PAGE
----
Fighting to Hold On
Growing up in Vancouver, I’d always had a love-hate relationship with Chinatown. Coming from a third-generation Chinese-Canadian, that should speak volumes.
As a child, going to Chinatown was a mixture of awe and annoyance — awe because of the beautifully-carved dragons sitting atop lampposts, Lunar New Year parades, and tantalising food; annoyance because my parents dragged me to the umpteenth grocery store to find the best deal on a bag of oranges. Sometimes, I’d even collect my maternal grandfather from an intense game of mahjong, the click-clack of bakelite tiles amidst uproarious laughter and conversation. All in all, the good memories outweigh the bad ones.
But as with life, the only constant is change.
Change can be good if it’s meant to help the community, to uplift them in some way and enhance their lives. Unfortunately, change in Vancouver tends to focus more on the profit aspect versus the community that has resided in the neighbourhood for more than a century. And when it comes to Chinatown, it tends to be the elders and shopkeepers who are the ones left holding nothing but dust.
This isn’t to say injecting new blood into a flagging neighbourhood is bad; it’s more about including the community and shopowners in on the conversation so their needs can be heard too.
This is why Clash on Keefer, a TELUS original documentary by Chester Sit, really struck me. It’s one of my absolute favourites as it shows a community of Chinese-Canadians who want to maintain the original essence of Chinatown. The film documents the protests surrounding the rezoning of 105 Keefer Street within the heart of Chinatown, where a 12-storey condo tower would squat in place of the current parking lot.
How can the gentrification of Chinatown be good when it means erasing all the people and culture that are unique to the neighbourhood?
Erasure of Our Roots
Ever since Chinese people arrived in Canada, it has been a constant fight to remain visible. From deplorable conditions while building the railroad to forced segregation in the undesirable parts of town, they have worked hard to create a community that feels safe, a place where they can find the familiar foods from their hometown, and a welcoming neighbourhood for many second- and third-generation kids to reconnect with their roots.
Clash on Keefer is incredibly significant at this point in time, given the current climate against Asians with the onset of COVID and subsequent attacks. The film provides a lot of insight into our actual heritage, one that has been buried for over a century.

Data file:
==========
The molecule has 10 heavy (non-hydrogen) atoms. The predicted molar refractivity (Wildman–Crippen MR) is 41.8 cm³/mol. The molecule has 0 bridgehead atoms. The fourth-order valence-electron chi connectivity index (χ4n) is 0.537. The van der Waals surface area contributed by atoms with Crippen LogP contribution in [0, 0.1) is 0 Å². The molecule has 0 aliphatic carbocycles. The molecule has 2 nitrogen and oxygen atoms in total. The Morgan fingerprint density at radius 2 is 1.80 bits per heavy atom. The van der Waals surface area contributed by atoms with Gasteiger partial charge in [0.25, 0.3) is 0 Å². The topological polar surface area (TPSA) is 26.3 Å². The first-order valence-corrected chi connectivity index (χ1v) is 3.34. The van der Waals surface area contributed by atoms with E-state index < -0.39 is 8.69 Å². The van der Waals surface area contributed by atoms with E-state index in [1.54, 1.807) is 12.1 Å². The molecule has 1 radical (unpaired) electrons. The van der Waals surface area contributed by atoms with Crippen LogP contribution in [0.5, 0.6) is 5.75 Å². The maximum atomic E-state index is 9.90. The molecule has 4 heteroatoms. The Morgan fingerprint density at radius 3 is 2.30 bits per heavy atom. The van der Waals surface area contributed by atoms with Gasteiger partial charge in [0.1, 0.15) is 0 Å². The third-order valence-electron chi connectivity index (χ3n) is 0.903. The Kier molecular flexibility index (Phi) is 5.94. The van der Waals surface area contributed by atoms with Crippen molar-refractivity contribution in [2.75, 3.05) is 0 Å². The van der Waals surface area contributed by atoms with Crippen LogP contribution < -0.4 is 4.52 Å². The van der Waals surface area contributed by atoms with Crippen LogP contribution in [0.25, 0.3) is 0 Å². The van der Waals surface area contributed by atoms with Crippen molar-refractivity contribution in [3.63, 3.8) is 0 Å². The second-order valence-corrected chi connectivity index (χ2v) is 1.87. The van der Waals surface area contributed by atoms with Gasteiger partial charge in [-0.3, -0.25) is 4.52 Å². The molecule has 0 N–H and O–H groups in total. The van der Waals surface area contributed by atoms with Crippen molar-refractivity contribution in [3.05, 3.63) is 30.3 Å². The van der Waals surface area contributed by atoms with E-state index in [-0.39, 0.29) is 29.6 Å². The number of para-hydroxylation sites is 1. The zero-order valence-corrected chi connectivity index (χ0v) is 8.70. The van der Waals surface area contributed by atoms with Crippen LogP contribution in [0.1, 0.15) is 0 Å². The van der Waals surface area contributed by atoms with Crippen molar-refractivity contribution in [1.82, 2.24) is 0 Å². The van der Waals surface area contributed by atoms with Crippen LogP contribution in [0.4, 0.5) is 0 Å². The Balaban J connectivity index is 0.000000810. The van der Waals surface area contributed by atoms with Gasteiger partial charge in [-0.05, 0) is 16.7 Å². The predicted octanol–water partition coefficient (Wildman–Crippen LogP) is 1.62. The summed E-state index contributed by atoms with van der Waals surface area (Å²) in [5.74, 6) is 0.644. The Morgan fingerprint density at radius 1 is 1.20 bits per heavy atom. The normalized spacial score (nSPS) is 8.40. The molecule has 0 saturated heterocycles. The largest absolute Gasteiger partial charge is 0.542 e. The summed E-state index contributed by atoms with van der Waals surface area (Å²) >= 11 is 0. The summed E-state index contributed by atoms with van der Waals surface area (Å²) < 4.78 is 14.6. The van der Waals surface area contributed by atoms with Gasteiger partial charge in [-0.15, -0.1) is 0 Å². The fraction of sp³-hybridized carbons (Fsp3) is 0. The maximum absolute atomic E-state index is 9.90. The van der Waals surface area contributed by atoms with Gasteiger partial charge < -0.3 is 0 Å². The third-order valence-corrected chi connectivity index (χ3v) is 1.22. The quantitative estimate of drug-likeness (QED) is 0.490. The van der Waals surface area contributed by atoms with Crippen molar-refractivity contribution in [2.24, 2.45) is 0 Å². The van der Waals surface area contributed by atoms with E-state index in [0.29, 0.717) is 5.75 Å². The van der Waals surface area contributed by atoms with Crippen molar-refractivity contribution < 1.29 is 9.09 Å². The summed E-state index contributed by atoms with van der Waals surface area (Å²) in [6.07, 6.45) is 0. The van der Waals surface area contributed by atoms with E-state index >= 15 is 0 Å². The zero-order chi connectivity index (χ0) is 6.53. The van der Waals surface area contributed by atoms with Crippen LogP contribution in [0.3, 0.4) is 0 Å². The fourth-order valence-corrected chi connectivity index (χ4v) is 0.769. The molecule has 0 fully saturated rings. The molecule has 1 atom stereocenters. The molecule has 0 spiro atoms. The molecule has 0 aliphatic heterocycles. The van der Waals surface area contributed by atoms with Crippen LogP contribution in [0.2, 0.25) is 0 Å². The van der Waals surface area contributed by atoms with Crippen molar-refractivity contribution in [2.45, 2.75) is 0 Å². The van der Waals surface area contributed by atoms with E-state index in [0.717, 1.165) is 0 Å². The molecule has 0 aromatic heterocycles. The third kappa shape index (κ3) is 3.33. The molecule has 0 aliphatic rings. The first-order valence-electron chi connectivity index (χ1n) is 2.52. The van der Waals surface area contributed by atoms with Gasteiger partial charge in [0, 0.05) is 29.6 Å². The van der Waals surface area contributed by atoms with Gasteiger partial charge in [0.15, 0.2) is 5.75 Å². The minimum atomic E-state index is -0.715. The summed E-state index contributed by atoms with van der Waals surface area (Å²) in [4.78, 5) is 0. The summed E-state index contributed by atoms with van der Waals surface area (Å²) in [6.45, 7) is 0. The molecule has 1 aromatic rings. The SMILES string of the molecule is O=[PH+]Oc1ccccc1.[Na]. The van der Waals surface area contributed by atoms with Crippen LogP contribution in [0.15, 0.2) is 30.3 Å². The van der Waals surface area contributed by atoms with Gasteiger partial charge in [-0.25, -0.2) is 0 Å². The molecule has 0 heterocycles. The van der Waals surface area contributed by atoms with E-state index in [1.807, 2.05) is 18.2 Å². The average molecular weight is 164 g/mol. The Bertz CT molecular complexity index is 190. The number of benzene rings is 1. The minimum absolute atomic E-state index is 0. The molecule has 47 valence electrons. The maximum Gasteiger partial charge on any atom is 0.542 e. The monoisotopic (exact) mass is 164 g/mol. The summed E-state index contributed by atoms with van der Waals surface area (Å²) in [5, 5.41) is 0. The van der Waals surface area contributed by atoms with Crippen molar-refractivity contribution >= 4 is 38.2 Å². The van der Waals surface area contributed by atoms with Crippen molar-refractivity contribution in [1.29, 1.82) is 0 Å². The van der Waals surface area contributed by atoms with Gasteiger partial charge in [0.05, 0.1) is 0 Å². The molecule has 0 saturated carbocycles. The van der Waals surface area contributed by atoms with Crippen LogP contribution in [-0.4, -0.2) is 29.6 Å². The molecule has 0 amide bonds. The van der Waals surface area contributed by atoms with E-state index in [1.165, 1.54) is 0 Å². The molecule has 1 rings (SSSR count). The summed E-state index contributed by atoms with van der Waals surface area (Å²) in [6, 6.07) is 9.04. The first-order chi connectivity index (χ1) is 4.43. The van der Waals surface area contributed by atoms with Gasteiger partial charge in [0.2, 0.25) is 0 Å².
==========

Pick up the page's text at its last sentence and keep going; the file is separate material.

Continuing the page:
The outright racism the Chinese experienced had never been taught in school. The Chinese Immigration Act. The Anti-Asian Riot in 1907. The Electoral Franchise Act. All of these inflammatory situations were meant to diminish our role within society, to erase what we have tried to create.
And when it comes to all the gentrification in Chinatown, it may bring in more profit for the neighbourhood, but it also pushes out many of those who once called it home: its original residents. With more and more changes, it becomes that much harder for a lot of the elder Chinese and Asians to live in Chinatown.
In times of rezoning and gentrification and so-called “upgrades,” all I can ask is: where do we belong, then? Where can the history of Chinese-Canadians exist without being bulldozed over and having a generic 12-storey building put up in its place? If these types of proposals for empty or abandoned lots continue, little by little every part of the Chinese community will be wiped from their historical roots. But thankfully, there are people out there who do care what happens to the community and the neighbourhood.
And Clash on Keefer is a reminder of the passionate community behind the elders, who are willing to continue fighting so our history isn’t erased.
Watch Clash on Keefer on TELUS Optik TV Channel 8 and on the TELUS originals YouTube channel.
About Ev Wong
Born and raised in Vancouver, B.C., Ev has frequented Chinatown ever since she was a young child. She has watched as towers were constructed, casting shadows over the antique Chinese buildings, built from the time they arrived in Canada. Today, she is a fiction writer, editor, sits on the TELUS Community Advisory Board, and is keen to speak up on how to bring together in harmony two clashing cultures (East and West) within many second- and third-generation Chinese-Canadians.